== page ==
On the 6th of January 2017 Camilla Vuorenmaa opened her solo show Arena for which she has studied and documented circus artists and workers in their everyday chores. The portrait paintings are snapshot-like glimpses of the nomadic life in the circus world and the symbiotic relationship of animals and humans in the surreal surroundings of the circus tent. The exhibition poses a question: What kind of life and work is never-ending entertainment of the audience?
“As a viewer I’m always nervous about the performers being able to do their stunts and will the audience laugh at the jokes. Maybe it has something to do with my own stage fright and my idea of the world of performing arts. The concentration, which is visible in the faces of the performers and the audience; anticipation building up in an empty tent. The representation of joy day after day. What is the everyday life like for the artists, performers and the employees who run the system? With all the performing artists I’m always nervous about the same thing, but especially in a circus. When something magical happens in the spotlight, I’m carried away and in the end clapping and being happy for the performers. This can also be seen as an analogy for athletes fighting inside a ring, where the goal is to maximise the athletic performance. I wanted to explore the faces behind the masks.” says Vuorenmaa.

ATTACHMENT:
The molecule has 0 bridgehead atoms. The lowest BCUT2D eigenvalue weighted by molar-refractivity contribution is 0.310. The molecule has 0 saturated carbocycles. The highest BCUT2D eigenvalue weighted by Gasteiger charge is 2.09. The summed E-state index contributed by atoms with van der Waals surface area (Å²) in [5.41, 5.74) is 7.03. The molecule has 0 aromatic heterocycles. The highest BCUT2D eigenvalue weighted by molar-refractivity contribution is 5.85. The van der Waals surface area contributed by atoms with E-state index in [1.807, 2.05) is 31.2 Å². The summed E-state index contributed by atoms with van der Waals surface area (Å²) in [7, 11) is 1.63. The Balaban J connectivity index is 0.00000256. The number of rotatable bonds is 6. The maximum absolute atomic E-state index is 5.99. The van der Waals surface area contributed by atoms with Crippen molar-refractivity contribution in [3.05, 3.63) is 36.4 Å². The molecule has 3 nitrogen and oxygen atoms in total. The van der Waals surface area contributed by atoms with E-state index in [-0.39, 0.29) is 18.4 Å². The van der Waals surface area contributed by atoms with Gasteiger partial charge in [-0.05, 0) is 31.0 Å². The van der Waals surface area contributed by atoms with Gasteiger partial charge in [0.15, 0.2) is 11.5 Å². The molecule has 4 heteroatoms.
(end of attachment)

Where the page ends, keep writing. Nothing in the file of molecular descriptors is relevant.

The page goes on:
For the exhibition, Vuorenmaa has collected material from a historical place of entertainment, Brighton Pier in England. This famous place, built on a wooden pier, has inspired Vuorenmaa in her work, where she depicts a kind of slot machine heaven – for some viewers it might seem like a slot machine hell. The excitement of gambling and the hope of getting rich are always present in an amusement park, where people have enjoyed themselves since 1823.
“When I was visiting Brighton Pier’s famous amusement park during last summer, I was interested of its reputation as a place of entertainment. Slot machines spitting out paper tickets, which were used to claim small plastic prizes. Players of all ages are driven by the same desire to win and a passion for gambling”, Vuorenmaa describes.
Two woodworks, a series of paintings and a UV-painting that is visible in the dark are featured in Camilla Vuorenmaa’s exhibition.
The exhibition is open until the 29th of January. Opening hours are:
Closed on Mondays
More about the gallery Forum Box
FORUM BOX – Space for Art
Address: Ruoholahdenranta 3a, 00180 Helsinki
The last stop of tram 6.
The exhibition has been inspired by Circus Finlandia & Circus Florentino.
The exhibition is produced in co-operation with Finnish Art Agency.